Monkeypox: why the WHO does not declare a public health emergency

Monkeypox: why the WHO does not declare a public health emergency

Share it

An electron microscope (EM) image shows mature monkeypox virus particles (REUTERS/CDC/Cynthia S. Goldsmith, Russell Regnery)

The start of the new monkeypox outbreak will be 2 months old next week, since the first cases were detected in the United Kingdom on May 6. The world already has more than 3,500 cases in more than 50 countries and several genetic branches of the virus have already been detected.

Despite all this, the World Health Organization (WHO) has not yet classified this situation as a public health emergency of international concern, something that draws attention, more after the mistaken experience it has had in delaying the declaration of a pandemic for COVID-19 more than two years ago.

WHO officials have communicated this week that the global spread of monkeypox does not yet warrant declaring the outbreak an emergency. of public health of international interest (PHEIC). The decision, announced on June 25, was made after two days of deliberation after an internal emergency committee of the world health entity.

The spread of the viral disease has caused alarm as many of the affected countries had not seen sustained transmission of monkeypox until this year. Although the WHO decided not to declare monkeypox as PHEIC, the highest level of alert the organization can do, “recognized that the convening of the committee itself reflects a growing concern by the international spread of monkeypox”, explained the director general of the WHO, Tedros Adhanom Ghebreyesus.

The current surge of monkeypox cases in some 50 countries outside endemic areas suggests that transmission of the virus has been under the radar for some time, according to the World Health Organization.
The current surge of monkeypox cases in some 50 countries outside endemic areas suggests that transmission of the virus has been under the radar for some time, according to the World Health Organization.

The Committee unanimously recognized that the outbreak constitutes an emergency and that controlling it will require an “intense” response. Experts advise monitoring the situation closely and reviewing it after a few weeks, once more information about the current unknowns becomes available, to determine if there have been any significant changes that might warrant reconsidering the decision. The organization would review the decision if the outbreak grew in global scope or severity.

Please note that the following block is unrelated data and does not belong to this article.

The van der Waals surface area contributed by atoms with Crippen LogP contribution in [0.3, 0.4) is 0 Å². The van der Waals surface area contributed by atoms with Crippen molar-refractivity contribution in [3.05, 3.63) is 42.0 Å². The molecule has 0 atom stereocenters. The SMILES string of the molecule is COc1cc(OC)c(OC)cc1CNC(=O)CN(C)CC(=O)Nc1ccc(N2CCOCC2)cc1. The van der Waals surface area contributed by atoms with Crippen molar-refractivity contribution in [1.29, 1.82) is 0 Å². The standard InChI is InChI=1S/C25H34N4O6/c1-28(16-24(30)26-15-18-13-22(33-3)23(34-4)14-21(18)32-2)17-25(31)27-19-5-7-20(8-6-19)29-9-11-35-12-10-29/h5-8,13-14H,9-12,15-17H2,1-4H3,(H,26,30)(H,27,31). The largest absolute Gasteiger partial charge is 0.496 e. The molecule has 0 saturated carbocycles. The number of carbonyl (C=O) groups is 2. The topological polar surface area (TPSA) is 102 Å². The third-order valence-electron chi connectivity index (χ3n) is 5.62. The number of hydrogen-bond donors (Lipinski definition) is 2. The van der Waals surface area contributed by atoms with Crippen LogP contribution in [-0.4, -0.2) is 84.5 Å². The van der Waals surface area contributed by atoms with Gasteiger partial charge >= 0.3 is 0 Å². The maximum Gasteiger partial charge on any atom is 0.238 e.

“The Emergency Committee shared their deep concern about the scale and speed of the current outbreak, pointed out many unknowns and gaps in the current data, and prepared a consensus report that reflects the different opinions of the committee. They advised me that at this time the event does not constitute a public health emergency of international concern, which is the highest level of alert the WHO can issue, but acknowledged that the committee’s own convening reflects growing concern about the international spread of monkey pox”Dr. Tedros said.

Tedros added that The WHO follows “very closely” the evaluation of the disease. “What makes the current outbreak especially concerning is the continued rapid spread to new countries and regions, and the risk of sustained new transmission in vulnerable populations.like the immunosuppressed people, pregnant women and children”, he explained.

Monkeypox was discovered in 1958 and in 1970 the first human infection was confirmed (CDC)
Monkeypox was discovered in 1958 and in 1970 the first human infection was confirmed (CDC)

What constitutes a PHEIC?

Refusing to classify the outbreak as PHEIC surprised some global health experts who said the WHO seemed to conclude in its final report that monkeypox had met all three necessary criteria. An outbreak is considered PHEIC when it is extraordinary, with a significant risk of international spread and could require a coordinated response to control it.

The criteria for a PHEIC appear to have been met, but have not yet been declared. There is something else at stake, we just don’t know what that is,” said Dr. Clare Wenham, associate professor of global health policy at the London School of Economics. The decision to label a health threat as PHEIC is ultimately made by an independent committee of experts advising the WHO. But Paul Hunterprofessor of medicine at University of East Angliasaid the organization’s report left some clues as to why it may have decided not to raise the threat level.